Dr. David Rhew, Microsoft’s global chief medical officer and VP of healthcare, has been studying how technology can improve health outcomes for nearly three decades.
His focus has long been on access to care, quality of care, patient safety, improving experiences for patients and providers, and finding ways to improve the overall efficiency of care.
He was previously CMO at Samsung and Zynx Health before that. But his role at Redmond, Washington-based Microsoft (NSDQ:MSFT) — one of the world’s cloud-computing leaders — offers his best opportunity yet to shape the future of medtech.
Rhew spoke with Medical Design & Outsourcing as part of an ongoing series of conversations about cloud computing’s contributions to medtech and the potential ahead. The discussion that follows has been edited for space and clarity.
MDO: What’s an example of an existing cloud-connected device that might inspire medtech designers and engineers?
RHEW: A company we’ve been working with, Sensoria, makes a boot for diabetics. One of the biggest challenges with diabetics is foot ulcers. This boot’s sensors can help track pressure and movement and a variety of things and allows us to pull all that data into the cloud and apply advanced analytics and AI to potentially predict pressure ulcers.
MDO: What about cloud-connected devices of the future? From your perspective, what’s possible in the next five or 10 years?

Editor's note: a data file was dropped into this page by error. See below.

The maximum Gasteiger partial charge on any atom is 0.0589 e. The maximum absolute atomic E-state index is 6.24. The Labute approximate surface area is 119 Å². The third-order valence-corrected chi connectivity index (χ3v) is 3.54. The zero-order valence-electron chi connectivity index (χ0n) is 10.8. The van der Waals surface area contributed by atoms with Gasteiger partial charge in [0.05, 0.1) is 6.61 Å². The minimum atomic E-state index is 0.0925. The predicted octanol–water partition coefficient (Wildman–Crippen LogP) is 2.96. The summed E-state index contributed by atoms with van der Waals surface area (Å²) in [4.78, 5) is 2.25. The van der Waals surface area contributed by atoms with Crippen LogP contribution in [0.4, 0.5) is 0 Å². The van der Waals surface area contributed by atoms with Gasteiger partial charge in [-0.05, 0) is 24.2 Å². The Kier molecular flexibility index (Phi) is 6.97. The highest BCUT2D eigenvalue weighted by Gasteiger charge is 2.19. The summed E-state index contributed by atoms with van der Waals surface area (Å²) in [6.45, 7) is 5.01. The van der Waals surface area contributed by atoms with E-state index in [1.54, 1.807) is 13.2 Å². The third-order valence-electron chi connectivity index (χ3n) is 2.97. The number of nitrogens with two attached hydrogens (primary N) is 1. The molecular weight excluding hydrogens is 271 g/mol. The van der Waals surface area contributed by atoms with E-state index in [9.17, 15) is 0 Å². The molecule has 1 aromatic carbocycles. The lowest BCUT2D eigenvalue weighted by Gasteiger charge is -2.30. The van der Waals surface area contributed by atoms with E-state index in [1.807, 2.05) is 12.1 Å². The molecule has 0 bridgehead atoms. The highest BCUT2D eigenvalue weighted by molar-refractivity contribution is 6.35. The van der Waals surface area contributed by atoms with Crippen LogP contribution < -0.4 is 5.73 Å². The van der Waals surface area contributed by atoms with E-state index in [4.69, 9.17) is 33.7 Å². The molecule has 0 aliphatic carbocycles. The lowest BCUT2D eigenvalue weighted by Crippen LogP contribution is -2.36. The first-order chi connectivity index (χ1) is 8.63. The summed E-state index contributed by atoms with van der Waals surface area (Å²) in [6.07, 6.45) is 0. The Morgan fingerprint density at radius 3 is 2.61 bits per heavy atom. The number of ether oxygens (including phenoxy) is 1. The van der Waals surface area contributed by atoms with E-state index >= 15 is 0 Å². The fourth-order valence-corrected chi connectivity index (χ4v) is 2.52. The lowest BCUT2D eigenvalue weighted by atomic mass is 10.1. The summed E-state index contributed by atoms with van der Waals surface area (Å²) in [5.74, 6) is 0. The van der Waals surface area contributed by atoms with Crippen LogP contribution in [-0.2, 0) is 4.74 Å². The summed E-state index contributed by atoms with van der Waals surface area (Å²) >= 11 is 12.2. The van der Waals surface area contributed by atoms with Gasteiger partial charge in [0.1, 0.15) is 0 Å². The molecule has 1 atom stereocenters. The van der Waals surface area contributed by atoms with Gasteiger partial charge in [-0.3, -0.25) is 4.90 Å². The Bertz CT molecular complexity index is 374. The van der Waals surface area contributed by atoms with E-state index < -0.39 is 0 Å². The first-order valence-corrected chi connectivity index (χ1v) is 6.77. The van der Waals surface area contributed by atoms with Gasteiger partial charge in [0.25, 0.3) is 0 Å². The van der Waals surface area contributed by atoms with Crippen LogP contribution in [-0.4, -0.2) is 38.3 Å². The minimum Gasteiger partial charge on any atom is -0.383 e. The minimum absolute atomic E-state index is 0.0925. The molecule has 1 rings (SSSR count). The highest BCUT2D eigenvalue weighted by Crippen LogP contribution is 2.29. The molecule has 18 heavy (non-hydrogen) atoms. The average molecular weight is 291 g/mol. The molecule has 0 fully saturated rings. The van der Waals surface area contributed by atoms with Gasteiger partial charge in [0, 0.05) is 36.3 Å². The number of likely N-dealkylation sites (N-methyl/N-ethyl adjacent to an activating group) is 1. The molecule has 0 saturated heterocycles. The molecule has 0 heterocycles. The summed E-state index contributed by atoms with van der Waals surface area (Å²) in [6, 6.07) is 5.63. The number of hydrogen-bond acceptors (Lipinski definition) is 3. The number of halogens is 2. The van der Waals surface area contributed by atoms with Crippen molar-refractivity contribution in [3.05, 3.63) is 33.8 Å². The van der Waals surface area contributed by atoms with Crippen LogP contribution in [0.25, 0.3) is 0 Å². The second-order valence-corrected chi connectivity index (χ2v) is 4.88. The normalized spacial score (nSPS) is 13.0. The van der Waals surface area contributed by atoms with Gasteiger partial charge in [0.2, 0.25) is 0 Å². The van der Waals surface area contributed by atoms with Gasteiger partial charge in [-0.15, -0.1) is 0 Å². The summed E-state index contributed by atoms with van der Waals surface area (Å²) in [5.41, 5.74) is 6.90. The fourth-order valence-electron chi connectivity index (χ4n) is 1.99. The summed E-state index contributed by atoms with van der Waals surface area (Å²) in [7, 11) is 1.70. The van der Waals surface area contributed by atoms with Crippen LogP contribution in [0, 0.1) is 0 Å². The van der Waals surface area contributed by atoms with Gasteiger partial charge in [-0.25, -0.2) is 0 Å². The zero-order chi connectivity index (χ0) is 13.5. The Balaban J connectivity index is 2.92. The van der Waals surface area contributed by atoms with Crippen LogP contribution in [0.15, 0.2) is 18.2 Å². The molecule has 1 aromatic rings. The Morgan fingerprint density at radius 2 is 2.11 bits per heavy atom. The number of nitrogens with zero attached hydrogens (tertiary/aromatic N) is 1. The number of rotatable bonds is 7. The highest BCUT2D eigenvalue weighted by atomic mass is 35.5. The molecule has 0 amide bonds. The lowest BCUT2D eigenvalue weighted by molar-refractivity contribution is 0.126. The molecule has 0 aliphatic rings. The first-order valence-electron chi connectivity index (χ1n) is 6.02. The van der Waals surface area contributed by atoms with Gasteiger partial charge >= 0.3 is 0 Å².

RHEW: There are sensors all over the place that we can use, and we can think of putting sensors of any type on any device, something you wear or implant in your body. From there, the question is what do you do with the data? And that’s where artificial intelligence and machine learning can come in. In a surgical arena or perhaps a procedure room, if you’re a clinician or a surgeon, you’re using a set of devices that don’t really have any sensors. If we can gather information about these devices — which are now not just mechanical, but becoming electronic — we can manage those devices in ways that we have in the past. It’s sort of like a car back when you didn’t have any sensors about when your oil was low, and your car just starts smoking. Today, we have a lot of devices where you don’t know when it’s going to conk out, probably the last thing you want to happen during the middle of a surgery. A lot of the devices, when you’re working on a particular patient, there’s activity specific to that patient that should be captured. It could be how long the procedure was, the number of pushes of certain buttons … when you think about how that information can be used, and you’re looking to determine the optimal ways to perform a procedure, that’s valuable information. We know the duration of a surgery has a direct impact on surgical outcomes. We now can get more granular.